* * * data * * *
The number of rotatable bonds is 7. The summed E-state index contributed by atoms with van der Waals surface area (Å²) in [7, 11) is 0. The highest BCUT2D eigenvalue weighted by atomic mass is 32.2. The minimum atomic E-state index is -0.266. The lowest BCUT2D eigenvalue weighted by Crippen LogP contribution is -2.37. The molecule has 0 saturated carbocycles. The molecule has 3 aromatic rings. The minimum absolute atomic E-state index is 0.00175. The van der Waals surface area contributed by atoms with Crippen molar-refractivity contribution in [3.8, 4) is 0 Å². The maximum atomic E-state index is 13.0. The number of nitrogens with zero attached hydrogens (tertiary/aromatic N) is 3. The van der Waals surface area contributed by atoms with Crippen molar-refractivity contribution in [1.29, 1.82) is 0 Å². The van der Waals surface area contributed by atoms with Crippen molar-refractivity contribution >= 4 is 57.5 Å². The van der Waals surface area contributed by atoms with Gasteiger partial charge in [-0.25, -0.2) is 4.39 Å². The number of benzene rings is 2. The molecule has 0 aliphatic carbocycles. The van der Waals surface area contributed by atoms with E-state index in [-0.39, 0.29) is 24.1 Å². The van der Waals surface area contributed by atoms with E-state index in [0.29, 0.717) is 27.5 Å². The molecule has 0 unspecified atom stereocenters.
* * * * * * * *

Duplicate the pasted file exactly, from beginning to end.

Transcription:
The number of rotatable bonds is 7. The summed E-state index contributed by atoms with van der Waals surface area (Å²) in [7, 11) is 0. The highest BCUT2D eigenvalue weighted by atomic mass is 32.2. The minimum atomic E-state index is -0.266. The lowest BCUT2D eigenvalue weighted by Crippen LogP contribution is -2.37. The molecule has 0 saturated carbocycles. The molecule has 3 aromatic rings. The minimum absolute atomic E-state index is 0.00175. The van der Waals surface area contributed by atoms with Crippen molar-refractivity contribution in [3.8, 4) is 0 Å². The maximum atomic E-state index is 13.0. The number of nitrogens with zero attached hydrogens (tertiary/aromatic N) is 3. The van der Waals surface area contributed by atoms with Crippen molar-refractivity contribution in [1.29, 1.82) is 0 Å². The van der Waals surface area contributed by atoms with Crippen molar-refractivity contribution >= 4 is 57.5 Å². The van der Waals surface area contributed by atoms with Gasteiger partial charge in [-0.25, -0.2) is 4.39 Å². The number of benzene rings is 2. The molecule has 0 aliphatic carbocycles. The van der Waals surface area contributed by atoms with E-state index in [-0.39, 0.29) is 24.1 Å². The van der Waals surface area contributed by atoms with E-state index in [0.29, 0.717) is 27.5 Å². The molecule has 0 unspecified atom stereocenters.